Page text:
- If someone wants free, in-depth consulting or advice, leverage content and documents you’ve created for your business and clients to help them get clarity without using up your time. For example, offer them just your new project questionnaire to use as a workbook to get clear on their goals and ideas.
- If someone wants you to do an intensive training session, try to turn it into a group training where you can invite other potential prospects.
And if education doesn’t fit the situation, use the next two tips to negotiate the project so that you can make the most of it.
3. Demand more than a mention
One big problem with “working for exposure” is that it’s usually not that much exposure. Maybe one link to your website hidden somewhere subtle, or there’s no mention of you at all, and your work is just “out there to be seen.”
Well, in marketing we hate the whole “build it and they will come” concept. No. You build it and then make sure it gets noticed.
So any time you’re “working for exposure,” make sure that exposure actually happens. You want not just your work, but your credit for it, prominently featured somewhere, whether that’s within the project itself, doing a “launch campaign” to the client’s audience, or somewhere else.
If their audience lines up with your audience, as we discussed in point #1, and they’re actually seeing your name attached to the work repeatedly, you’ll be in their memory when it’s time they need a website.
A few ways you can request the “spotlight” include:
- A credit and link back to your business *in someplace prominent* on the client website. Instead of a tiny, very light grey mention in the footer among a bunch of other links, ask for a shoutout within a certain page’s copy.
- Dedicated social media posts about the project that credit you. These don’t need to be promotional or come off like an ad, but simply making sure they mention you when they announce or talk about the website.
- A blurb in some of their newsletters or blog posts.
- A referral partnership where they’re rewarded somehow for word of mouth referrals.
Lean in hard to one idea or use a combination of multiple, but the important part is that you’re being shouted out more than once. Future leads and prospects won’t be too interested in, or even remember, something they just see once.
Similar to any partnership, you can use a written agreement to make sure the client upholds their end of the bargain and be specific in the kind of credit you’re going to get. You can take a queue from PR and influencer marketing contracts here: they often lay out how many mentions, social posts, and other pieces of content need to be published and how to word any credit.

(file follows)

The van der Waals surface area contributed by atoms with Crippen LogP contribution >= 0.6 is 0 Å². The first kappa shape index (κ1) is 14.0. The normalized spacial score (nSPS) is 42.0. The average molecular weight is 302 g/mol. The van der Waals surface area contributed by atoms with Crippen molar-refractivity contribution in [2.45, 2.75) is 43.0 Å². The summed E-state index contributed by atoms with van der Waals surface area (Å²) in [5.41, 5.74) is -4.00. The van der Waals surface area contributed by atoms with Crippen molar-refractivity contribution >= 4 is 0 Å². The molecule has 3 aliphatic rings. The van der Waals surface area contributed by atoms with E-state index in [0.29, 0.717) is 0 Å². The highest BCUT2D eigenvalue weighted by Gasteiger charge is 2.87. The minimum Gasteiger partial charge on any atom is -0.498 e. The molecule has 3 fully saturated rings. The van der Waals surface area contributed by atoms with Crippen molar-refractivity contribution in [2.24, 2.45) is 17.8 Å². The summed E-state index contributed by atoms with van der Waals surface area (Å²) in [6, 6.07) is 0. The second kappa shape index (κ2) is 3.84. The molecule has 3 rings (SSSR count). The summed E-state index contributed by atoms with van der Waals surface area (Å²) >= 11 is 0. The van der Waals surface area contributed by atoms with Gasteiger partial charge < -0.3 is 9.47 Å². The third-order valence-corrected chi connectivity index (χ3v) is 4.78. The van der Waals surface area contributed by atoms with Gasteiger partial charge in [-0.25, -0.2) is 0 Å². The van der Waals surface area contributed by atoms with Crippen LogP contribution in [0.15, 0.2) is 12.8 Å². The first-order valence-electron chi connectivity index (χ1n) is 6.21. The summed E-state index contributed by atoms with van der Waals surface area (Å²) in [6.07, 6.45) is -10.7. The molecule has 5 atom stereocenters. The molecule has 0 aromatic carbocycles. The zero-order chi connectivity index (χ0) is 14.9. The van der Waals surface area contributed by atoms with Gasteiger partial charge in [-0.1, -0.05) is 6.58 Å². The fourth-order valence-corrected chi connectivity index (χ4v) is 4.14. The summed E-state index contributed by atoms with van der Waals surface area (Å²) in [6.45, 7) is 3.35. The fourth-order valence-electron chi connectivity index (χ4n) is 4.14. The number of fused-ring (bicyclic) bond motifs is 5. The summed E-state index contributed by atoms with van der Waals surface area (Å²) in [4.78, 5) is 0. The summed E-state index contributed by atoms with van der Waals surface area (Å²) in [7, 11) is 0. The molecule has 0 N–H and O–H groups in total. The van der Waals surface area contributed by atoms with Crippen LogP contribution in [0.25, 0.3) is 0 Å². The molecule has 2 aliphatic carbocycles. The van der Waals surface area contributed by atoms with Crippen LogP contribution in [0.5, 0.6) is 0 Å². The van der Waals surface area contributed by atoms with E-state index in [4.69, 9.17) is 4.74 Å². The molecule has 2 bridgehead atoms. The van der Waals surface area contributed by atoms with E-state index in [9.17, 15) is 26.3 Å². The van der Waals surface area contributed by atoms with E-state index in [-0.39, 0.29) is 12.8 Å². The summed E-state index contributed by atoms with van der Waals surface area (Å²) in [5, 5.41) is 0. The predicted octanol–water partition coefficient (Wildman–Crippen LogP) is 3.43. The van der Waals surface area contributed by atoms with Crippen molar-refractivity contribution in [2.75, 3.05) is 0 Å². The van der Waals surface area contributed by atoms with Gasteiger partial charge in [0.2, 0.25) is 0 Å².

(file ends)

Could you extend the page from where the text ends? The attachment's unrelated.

4. Create a case study
If you’re performing client work for free, it needs to become an integral part of your portfolio, way more than your average portfolio piece. And I don’t mean in terms of the quality of work, I mean in terms of how you use it to market yourself later.
When you’re negotiating the terms of your free partnership, consider requiring the client’s permission for and participation in a case study about the project.
Instead of going through the design process as usual and then showing screenshots on your portfolio page later, try to create as much marketing content from this project as possible. Turn it into a mighty and powerful, in-depth marketing tool for getting clients in the future.
This is something that needs to be planned in detail and agreed upon from the very beginning, but it can also be really fun.
Once you start working on the project, document as much of the design process as possible.
Grabbing great quotes from your conversation together, logging the evolution of the design or goal throughout the project, and saving different design concepts can all be used to create content that demonstrates your process and expertise.
Then, it’s time to create some content. Don’t overthink this or psyche yourself out – you don’t need to be an expert writer, you just need to tell the story. And you’re an expert at your own process, so you’ll be great talking about it.
You can create any kind of content as part of the case study:
- Write a big blog post walking through the whole process, how you and the client made decisions, how things turned out, etc.
- Design a before/after graphic explaining parts of the project.
- Interview your client about the project from their end – what they were looking for, why they chose you, their thoughts throughout the process, and other “testimonial-ish” topics for a YouTube or Facebook Live video.
- Round up before and after numbers in a report showing the impact the project had.
- Pitch the story to external publications (with the client’s permission) to use as personal PR.
The great part about this is that you can focus on whatever content plays to your own strengths – you don’t need to go off and become an expert content marketer.
Not a big writer? Hop on Skype and record the video call. Not an engaging storyteller? Pitching yourself to other press, where a journalist or blogger would be the one to come up with questions to ask you, leaves someone else to shape the story. Want to keep it simple? Just round up the numbers.
Remember you’re in control
Next time you go to reject an opportunity for “exposure,” take a second to further consider the opportunity. What do you have to lose by trying to negotiate things to your favor? They weren’t going to pay you anyway.
So step back, look at the client and the potential in the project. Could it be a promotional diamond in the rough?